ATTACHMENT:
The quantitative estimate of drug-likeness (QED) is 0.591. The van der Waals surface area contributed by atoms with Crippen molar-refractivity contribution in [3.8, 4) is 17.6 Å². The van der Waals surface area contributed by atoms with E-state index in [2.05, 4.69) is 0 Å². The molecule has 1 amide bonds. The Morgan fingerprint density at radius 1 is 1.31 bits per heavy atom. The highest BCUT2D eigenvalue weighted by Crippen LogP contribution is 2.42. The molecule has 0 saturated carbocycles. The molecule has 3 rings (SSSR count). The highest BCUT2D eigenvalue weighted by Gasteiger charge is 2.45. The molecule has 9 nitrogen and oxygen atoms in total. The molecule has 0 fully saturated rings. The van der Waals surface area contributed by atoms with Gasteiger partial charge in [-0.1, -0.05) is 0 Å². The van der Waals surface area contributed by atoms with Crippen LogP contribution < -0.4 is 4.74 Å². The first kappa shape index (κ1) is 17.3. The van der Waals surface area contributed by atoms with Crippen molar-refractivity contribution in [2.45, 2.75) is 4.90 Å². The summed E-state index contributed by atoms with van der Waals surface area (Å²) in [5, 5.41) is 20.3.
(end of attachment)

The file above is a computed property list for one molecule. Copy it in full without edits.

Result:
The quantitative estimate of drug-likeness (QED) is 0.591. The van der Waals surface area contributed by atoms with Crippen molar-refractivity contribution in [3.8, 4) is 17.6 Å². The van der Waals surface area contributed by atoms with E-state index in [2.05, 4.69) is 0 Å². The molecule has 1 amide bonds. The Morgan fingerprint density at radius 1 is 1.31 bits per heavy atom. The highest BCUT2D eigenvalue weighted by Crippen LogP contribution is 2.42. The molecule has 0 saturated carbocycles. The molecule has 3 rings (SSSR count). The highest BCUT2D eigenvalue weighted by Gasteiger charge is 2.45. The molecule has 9 nitrogen and oxygen atoms in total. The molecule has 0 fully saturated rings. The van der Waals surface area contributed by atoms with Gasteiger partial charge in [-0.1, -0.05) is 0 Å². The van der Waals surface area contributed by atoms with Crippen LogP contribution < -0.4 is 4.74 Å². The first kappa shape index (κ1) is 17.3. The van der Waals surface area contributed by atoms with Crippen molar-refractivity contribution in [2.45, 2.75) is 4.90 Å². The summed E-state index contributed by atoms with van der Waals surface area (Å²) in [5, 5.41) is 20.3.